Anura or Batrachia

With many frogs and toads the colours evidently serve as a protection, such as the bright green tints of tree frogs and the obscure mottled shades of many terrestrial species. The most conspicuously-coloured toad which I ever saw, the Phryniscus nigricans (45. ‘Zoology of the Voyage of the “Beagle,”‘ 1843. Bell, ibid. p. 49.), had the whole upper surface of the body as black as ink, with the soles of the feet and parts of the abdomen spotted with the brightest vermilion. It crawled about the bare sandy or open grassy plains of La Plata under a scorching sun, and could not fail to catch the eye of every passing creature. These colours are probably beneficial by making this animal known to all birds of prey as a nauseous mouthful.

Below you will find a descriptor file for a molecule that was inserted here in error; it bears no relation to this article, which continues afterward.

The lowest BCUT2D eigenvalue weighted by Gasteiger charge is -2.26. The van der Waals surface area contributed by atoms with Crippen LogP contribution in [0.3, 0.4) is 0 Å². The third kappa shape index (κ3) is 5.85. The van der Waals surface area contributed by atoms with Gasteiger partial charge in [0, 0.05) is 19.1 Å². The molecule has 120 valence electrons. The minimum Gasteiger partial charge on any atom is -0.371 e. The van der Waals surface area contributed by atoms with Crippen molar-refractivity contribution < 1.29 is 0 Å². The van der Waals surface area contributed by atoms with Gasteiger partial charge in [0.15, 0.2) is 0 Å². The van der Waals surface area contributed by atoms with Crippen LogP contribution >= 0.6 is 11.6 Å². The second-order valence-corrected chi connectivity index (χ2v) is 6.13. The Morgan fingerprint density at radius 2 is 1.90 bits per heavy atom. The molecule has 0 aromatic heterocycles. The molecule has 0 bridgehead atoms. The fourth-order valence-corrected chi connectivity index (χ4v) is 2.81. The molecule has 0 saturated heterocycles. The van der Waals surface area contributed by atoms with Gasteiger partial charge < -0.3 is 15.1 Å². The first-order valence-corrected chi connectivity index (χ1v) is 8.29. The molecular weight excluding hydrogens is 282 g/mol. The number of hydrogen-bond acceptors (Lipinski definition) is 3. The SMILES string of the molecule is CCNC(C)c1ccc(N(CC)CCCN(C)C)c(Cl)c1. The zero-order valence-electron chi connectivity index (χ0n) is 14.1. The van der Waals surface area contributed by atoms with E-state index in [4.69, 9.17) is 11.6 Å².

In Nicaragua there is a little frog “dressed in a bright livery of red and blue” which does not conceal itself like most other species, but hops about during the daytime, and Mr. Belt says (46. ‘The Naturalist in Nicaragua,’ 1874, p. 321.) that as soon as he saw its happy sense of security, he felt sure that it was uneatable. After several trials he succeeded in tempting a young duck to snatch up a young one, but it was instantly rejected; and the duck “went about jerking its head, as if trying to throw off some unpleasant taste.”